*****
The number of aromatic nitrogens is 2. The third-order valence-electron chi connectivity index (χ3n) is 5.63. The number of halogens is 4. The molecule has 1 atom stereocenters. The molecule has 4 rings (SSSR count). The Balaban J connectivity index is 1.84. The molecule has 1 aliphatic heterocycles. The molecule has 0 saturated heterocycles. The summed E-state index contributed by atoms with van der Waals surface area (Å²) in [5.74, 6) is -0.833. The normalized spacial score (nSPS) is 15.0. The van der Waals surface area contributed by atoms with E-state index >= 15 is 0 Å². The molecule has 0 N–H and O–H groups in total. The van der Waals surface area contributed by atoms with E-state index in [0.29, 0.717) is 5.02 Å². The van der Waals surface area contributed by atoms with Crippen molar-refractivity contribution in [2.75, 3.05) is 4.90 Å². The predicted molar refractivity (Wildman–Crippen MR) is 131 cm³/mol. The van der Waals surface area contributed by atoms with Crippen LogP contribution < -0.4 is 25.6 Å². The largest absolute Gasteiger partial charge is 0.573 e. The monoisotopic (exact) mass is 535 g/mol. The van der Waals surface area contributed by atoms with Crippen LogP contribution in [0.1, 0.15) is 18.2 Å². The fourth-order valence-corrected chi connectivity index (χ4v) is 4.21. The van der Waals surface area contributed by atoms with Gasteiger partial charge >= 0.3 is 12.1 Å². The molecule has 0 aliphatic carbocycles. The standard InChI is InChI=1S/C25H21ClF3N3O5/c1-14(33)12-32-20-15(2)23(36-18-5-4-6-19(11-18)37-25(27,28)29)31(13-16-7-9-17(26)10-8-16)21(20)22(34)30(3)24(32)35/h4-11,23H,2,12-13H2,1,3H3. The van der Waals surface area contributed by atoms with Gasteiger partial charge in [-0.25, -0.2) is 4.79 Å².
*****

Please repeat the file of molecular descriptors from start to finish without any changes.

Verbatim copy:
The number of aromatic nitrogens is 2. The third-order valence-electron chi connectivity index (χ3n) is 5.63. The number of halogens is 4. The molecule has 1 atom stereocenters. The molecule has 4 rings (SSSR count). The Balaban J connectivity index is 1.84. The molecule has 1 aliphatic heterocycles. The molecule has 0 saturated heterocycles. The summed E-state index contributed by atoms with van der Waals surface area (Å²) in [5.74, 6) is -0.833. The normalized spacial score (nSPS) is 15.0. The van der Waals surface area contributed by atoms with E-state index >= 15 is 0 Å². The molecule has 0 N–H and O–H groups in total. The van der Waals surface area contributed by atoms with E-state index in [0.29, 0.717) is 5.02 Å². The van der Waals surface area contributed by atoms with Crippen molar-refractivity contribution in [2.75, 3.05) is 4.90 Å². The predicted molar refractivity (Wildman–Crippen MR) is 131 cm³/mol. The van der Waals surface area contributed by atoms with Crippen LogP contribution < -0.4 is 25.6 Å². The largest absolute Gasteiger partial charge is 0.573 e. The monoisotopic (exact) mass is 535 g/mol. The van der Waals surface area contributed by atoms with Crippen LogP contribution in [0.1, 0.15) is 18.2 Å². The fourth-order valence-corrected chi connectivity index (χ4v) is 4.21. The van der Waals surface area contributed by atoms with Gasteiger partial charge >= 0.3 is 12.1 Å². The molecule has 0 aliphatic carbocycles. The standard InChI is InChI=1S/C25H21ClF3N3O5/c1-14(33)12-32-20-15(2)23(36-18-5-4-6-19(11-18)37-25(27,28)29)31(13-16-7-9-17(26)10-8-16)21(20)22(34)30(3)24(32)35/h4-11,23H,2,12-13H2,1,3H3. The van der Waals surface area contributed by atoms with Gasteiger partial charge in [-0.25, -0.2) is 4.79 Å².